If you follow Dark Academia as a genre may have noticed that it’s grown somewhat stale in recent years. There are a few standout novels, but for the most part it’s become a genre largely trying to rewrite the same stories over and over. As a fan, I’ve found myself getting more and more frustrated. In comes The Cloisters. From the setting alone I knew I was in for something a little bit different: trading the tried and true Ivy League halls for the backrooms of the titular medieval art museum in New York City.
The story opens on Ann Stilwell, freshly graduated from the college in her hometown. Haunted by the death of her father and terrified of becoming stagnant, Ann is eager to fly out of her hometown and into a new life at the Met in New York City. But when a twist of fate has her internship replaced with a summer position in the Cloisters Ann is thrust into the worlds of occultism and privilege.
This book does an incredible job of interrogating the seemingly unavoidable connection between academia, privilege, and wealth. It provides a ruthless perspective on how easily positions of power and a habit of getting one’s way can corrupt them, while simultaneously being a deeply engaging story of ambition, fate, love, and betrayal.
If you have any interest in art history, tarot, the occult, or botany the book will have something for you. And if none of those things pique your interest, give it a read anyway; after all, who doesn’t like a good story about office politics and murder with an air of the occult hanging over it?
It’s so incredibly comforting when another person can so articulately put into words something you cannot and reading those words at a time when you really truly need to. This is my experience with Katherine May’s writing—in her book Wintering, which I loved more than I can say when I read it in the fall of 2020, in her book The Electricity of Every Living Thing which I read last year, and her newest book Enchantment which was just released on February 28.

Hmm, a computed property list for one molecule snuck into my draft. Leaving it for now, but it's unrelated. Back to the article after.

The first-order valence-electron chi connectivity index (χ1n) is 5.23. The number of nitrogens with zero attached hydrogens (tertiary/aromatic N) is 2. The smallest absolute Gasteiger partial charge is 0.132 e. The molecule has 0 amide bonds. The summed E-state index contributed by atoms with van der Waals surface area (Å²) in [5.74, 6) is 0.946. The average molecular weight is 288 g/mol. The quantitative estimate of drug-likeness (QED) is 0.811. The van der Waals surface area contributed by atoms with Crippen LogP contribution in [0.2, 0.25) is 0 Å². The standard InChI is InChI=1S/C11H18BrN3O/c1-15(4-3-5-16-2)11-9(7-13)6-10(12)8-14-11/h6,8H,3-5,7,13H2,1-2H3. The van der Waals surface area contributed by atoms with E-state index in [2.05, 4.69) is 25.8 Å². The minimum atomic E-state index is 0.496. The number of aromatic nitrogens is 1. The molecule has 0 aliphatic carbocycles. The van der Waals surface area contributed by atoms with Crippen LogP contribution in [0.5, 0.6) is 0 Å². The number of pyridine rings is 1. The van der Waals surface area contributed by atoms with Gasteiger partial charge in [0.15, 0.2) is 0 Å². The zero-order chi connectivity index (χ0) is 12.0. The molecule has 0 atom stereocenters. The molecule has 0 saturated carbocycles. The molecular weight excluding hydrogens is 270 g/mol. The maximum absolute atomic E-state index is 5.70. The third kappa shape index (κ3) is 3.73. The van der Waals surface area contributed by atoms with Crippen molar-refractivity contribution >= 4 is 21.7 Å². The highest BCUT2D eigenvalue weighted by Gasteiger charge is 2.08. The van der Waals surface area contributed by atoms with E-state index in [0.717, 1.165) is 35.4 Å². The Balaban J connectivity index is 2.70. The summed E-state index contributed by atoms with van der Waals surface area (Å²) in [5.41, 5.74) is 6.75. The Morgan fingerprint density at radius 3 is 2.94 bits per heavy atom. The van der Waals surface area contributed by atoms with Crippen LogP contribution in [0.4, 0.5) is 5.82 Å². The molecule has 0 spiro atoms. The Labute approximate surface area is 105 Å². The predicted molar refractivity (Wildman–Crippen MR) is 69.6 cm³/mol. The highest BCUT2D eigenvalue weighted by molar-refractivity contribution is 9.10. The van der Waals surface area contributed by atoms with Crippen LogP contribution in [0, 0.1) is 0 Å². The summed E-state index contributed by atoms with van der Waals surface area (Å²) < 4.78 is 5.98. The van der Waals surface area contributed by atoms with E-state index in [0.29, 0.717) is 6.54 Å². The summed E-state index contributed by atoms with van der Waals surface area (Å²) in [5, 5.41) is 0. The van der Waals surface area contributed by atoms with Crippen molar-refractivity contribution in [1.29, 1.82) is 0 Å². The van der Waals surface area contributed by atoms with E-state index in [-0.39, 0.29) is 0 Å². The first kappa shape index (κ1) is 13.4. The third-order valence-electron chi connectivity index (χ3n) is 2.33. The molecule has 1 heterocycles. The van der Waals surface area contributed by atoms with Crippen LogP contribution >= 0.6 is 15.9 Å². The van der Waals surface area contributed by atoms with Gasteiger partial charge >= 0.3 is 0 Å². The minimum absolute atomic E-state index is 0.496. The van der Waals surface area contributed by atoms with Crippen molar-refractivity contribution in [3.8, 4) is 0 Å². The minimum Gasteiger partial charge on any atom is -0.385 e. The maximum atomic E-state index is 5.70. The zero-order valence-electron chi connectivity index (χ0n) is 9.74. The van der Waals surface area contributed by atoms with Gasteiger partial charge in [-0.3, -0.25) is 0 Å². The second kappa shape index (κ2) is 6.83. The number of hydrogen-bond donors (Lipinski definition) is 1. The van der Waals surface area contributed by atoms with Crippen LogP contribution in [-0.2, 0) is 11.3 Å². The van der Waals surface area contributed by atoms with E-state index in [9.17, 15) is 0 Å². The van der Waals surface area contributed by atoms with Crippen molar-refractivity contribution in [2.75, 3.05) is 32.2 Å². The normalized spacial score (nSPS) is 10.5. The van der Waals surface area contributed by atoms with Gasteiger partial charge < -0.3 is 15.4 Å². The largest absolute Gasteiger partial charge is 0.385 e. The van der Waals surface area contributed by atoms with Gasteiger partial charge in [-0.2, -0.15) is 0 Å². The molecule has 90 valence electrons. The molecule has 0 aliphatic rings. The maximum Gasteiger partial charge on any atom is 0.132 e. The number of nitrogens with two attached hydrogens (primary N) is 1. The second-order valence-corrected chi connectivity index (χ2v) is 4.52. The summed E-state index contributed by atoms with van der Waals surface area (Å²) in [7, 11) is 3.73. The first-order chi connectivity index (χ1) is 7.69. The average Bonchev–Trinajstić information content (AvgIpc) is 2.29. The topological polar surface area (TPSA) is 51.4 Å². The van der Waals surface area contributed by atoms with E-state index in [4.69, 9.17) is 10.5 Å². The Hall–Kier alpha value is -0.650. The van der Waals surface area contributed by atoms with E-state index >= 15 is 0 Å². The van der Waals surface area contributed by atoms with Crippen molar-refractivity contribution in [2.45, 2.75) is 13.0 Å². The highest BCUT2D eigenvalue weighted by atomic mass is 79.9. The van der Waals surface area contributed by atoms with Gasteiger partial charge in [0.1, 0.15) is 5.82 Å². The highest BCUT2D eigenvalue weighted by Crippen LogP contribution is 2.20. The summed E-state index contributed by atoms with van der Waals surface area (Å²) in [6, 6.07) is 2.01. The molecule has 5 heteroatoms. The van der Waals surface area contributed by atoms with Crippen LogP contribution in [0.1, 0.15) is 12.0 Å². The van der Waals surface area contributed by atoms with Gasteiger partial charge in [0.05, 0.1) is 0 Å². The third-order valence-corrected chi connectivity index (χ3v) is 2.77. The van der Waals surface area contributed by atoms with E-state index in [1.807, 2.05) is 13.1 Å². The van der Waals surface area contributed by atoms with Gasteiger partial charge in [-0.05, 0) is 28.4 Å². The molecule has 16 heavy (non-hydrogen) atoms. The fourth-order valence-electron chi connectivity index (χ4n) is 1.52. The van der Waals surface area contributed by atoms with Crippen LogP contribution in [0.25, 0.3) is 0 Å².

In Enchantment, May shares moments from her life that seem ordinary to most, but also transport you somewhere. Not necessarily to the place she’s describing (although sometimes that is the case) but to your own place where you hope to remember a mundane moment as a moment of wonder.
In each chapter of the book, you’re urged to experience things that activate you on a physiological level not necessarily on a thinking level, something that my counselor spoke to me about just days before listening to Enchantment. May says, ‘When we want to escape the surface, we activate our bodies and they show us a different intelligence; point to a mind that resides not just in the head.’ This is how to find enchantment in the world, joy in the small wonderful things. In simply being, not always doing. The book is a reminder that you have to be willing and open to experience every single day. Not only that, but also open to being taught something by those experiences.
Personally, I don’t think I have ever experienced burnout so intense as what has been creeping in these past few months. A seemingly unending exhaustion and unknowing of how to help myself. This is a topic May covers throughout the book in response to the pandemic: “I am only just beginning to understand my burnout was the result of multiple losses each one so small that I thought it didn’t matter…And I was surprised to find there was nothing left of me.”
This book could not have come into my life at a more fitting time and I will continue to revisit it, and the wisdom within it, often.
Regular hours will resume Wednesday, May 31st.